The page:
Most countries, including Belgium, ensure that their tax system has a broad scope of application.
When working abroad, a major attention item is the fiscal residency situation of the individual and his close family members. In case the family is treated as ‘resident’ for Belgian income tax purposes, this implies that the world wide income of any family members will be taxable in Belgium except. This will be the case except if exemption from such taxes is applicable under an international tax treaty and/or a national tax rule.
Belgium has signed tax treaties with a large number of countries. Consequently most Belgian residents with professional activities abroad have to rely on such treaties in order to determine whether they can claim a tax exemption in Belgium. Considering the fact that the Belgian tax authorities are increasing their audits on the foreign income exemption, good knowledge of the international tax rules becomes very important.This becomes even more important when one can observe that the Belgian taxes will in most cases be higher than any possible foreign taxes.
A specific situation is the one of individuals, who are working in an international traffic scenario, such as on board of an airplane or ship. Many tax treaties will in such case allocate the right to levy the income taxes to the country, where the enterprise which is operating the airplane or ship is located.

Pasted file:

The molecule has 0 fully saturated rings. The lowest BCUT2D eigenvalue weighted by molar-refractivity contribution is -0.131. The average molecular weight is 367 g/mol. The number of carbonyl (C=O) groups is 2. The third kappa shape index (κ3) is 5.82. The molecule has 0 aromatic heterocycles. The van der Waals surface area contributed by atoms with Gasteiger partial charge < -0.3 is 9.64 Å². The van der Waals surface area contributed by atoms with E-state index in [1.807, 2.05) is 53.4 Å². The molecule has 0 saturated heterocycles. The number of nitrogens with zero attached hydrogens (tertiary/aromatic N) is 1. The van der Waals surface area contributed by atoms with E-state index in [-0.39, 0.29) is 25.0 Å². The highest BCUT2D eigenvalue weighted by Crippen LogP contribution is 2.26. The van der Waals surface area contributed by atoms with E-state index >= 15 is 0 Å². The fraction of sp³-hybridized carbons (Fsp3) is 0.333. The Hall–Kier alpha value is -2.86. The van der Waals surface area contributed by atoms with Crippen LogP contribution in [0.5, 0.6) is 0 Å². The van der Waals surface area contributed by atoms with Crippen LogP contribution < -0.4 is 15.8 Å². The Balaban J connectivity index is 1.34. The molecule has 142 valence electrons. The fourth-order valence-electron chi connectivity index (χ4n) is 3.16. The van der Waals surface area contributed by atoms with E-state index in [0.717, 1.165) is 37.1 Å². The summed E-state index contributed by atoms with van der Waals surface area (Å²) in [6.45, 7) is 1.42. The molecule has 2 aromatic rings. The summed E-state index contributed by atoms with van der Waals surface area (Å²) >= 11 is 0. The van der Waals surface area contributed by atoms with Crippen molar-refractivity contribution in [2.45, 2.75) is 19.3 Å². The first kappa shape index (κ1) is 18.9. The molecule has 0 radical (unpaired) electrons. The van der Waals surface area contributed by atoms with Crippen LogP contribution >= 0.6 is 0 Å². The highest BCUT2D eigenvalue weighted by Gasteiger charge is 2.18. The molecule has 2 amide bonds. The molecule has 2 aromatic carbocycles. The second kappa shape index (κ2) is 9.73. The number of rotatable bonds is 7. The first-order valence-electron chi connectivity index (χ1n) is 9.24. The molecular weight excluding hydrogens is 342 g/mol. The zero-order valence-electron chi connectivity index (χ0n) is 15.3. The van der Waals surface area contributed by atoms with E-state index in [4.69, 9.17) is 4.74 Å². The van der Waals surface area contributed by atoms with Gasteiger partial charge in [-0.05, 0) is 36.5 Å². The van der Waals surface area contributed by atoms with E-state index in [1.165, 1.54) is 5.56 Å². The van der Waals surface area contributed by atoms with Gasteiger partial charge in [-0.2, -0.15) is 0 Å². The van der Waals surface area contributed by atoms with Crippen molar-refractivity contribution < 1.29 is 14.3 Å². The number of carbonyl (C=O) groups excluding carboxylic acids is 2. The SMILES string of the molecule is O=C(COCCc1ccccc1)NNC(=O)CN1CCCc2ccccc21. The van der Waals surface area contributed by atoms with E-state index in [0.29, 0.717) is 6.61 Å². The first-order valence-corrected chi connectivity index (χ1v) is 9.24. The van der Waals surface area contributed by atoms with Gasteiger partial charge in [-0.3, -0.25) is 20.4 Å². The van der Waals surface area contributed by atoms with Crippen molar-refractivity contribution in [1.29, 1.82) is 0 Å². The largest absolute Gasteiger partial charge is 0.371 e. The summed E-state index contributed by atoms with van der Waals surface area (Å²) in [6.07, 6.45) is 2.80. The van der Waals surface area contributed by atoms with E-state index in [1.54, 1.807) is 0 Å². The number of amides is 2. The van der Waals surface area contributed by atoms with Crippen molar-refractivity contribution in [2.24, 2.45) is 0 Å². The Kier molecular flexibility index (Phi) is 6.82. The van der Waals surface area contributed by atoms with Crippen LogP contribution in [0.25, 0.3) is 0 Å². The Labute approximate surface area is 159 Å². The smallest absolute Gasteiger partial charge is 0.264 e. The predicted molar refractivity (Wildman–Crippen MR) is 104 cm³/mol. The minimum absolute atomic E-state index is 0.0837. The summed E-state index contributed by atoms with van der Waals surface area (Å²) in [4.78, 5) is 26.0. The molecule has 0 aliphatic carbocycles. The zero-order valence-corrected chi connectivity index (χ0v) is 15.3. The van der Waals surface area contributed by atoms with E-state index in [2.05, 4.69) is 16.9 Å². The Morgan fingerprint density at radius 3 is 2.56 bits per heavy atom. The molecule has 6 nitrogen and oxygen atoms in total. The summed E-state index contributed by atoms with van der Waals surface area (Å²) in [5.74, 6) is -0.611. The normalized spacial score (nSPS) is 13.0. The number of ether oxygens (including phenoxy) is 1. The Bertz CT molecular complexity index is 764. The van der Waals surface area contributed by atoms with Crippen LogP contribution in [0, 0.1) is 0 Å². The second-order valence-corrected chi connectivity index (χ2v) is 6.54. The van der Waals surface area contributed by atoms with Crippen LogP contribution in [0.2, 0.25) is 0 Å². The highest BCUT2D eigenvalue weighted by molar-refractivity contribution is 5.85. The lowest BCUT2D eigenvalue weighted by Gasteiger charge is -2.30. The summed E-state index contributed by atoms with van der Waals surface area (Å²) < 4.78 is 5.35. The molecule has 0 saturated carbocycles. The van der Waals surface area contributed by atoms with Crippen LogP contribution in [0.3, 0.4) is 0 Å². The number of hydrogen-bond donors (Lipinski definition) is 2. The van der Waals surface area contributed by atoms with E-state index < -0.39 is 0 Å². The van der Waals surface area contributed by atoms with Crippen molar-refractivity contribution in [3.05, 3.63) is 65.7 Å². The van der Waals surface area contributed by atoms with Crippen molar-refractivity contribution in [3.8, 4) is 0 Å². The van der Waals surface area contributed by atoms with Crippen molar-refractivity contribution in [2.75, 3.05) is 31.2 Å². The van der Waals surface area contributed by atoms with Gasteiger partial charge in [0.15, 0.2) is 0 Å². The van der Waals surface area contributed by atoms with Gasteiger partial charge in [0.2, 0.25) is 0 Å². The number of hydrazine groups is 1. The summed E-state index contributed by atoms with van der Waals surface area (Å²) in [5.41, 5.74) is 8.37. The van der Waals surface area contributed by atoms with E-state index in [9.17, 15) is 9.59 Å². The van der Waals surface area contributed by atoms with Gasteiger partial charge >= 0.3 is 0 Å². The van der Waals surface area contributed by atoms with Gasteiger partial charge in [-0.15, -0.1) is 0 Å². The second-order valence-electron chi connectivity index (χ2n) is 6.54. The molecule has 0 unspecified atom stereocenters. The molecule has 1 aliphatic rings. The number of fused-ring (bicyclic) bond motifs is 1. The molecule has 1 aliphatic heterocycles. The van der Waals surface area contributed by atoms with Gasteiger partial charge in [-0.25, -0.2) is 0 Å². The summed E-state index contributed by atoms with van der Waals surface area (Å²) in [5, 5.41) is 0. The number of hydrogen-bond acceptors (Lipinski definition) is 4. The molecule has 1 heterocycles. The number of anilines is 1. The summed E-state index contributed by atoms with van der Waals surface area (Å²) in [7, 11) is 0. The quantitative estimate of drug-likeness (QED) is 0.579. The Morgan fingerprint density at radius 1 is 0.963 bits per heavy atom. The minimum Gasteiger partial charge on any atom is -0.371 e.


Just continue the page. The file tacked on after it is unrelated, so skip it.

This rule can, however, lead to a surprising situation. A Belgian resident, working on a ship that is present in the Far East for a company, operated out of The Netherlands will be taxable in the Netherlands and exempt in Belgium, even if no professional activity at all is performed in The Netherlands.
The concept of ‘international traffic’ at first look is straightforward, but in international tax law, nothing appears to be logical or easy to apply. It is interesting to look at the court decision of the Court of Appeal of Liège of 4 September 2013. The case concerned a Belgian tax resident, who was working on an oil drilling ship, operated by a Luxembourg enterprise in international water of the shore of Angola.
The tax payer argued that his salary was taxable in Luxembourg (where the enterprise, operating the vessel was located), but the court refused to grant exemption from tax in Belgium due to the fact that the ship was not engaged in international transportation activities and had no function for moving people or goods around. A significant (Belgian) tax bill therefore was to be paid by this employee.
The court decision is in line with recent OECD interpretations of the tax treaties, which indeed require that a ship is to be used in ‘international traffic’ in order to obtain an allocation of the tax rights to the country where the enterprise, which is operating the vessel. Ships with a static function, industrial maritime equipment or ships which are operated solely in one state do not meet this requirement. Employees, working on such ships remain fully taxable in Belgium, provided that they (and/or their close family members) are treated as Belgian tax residents.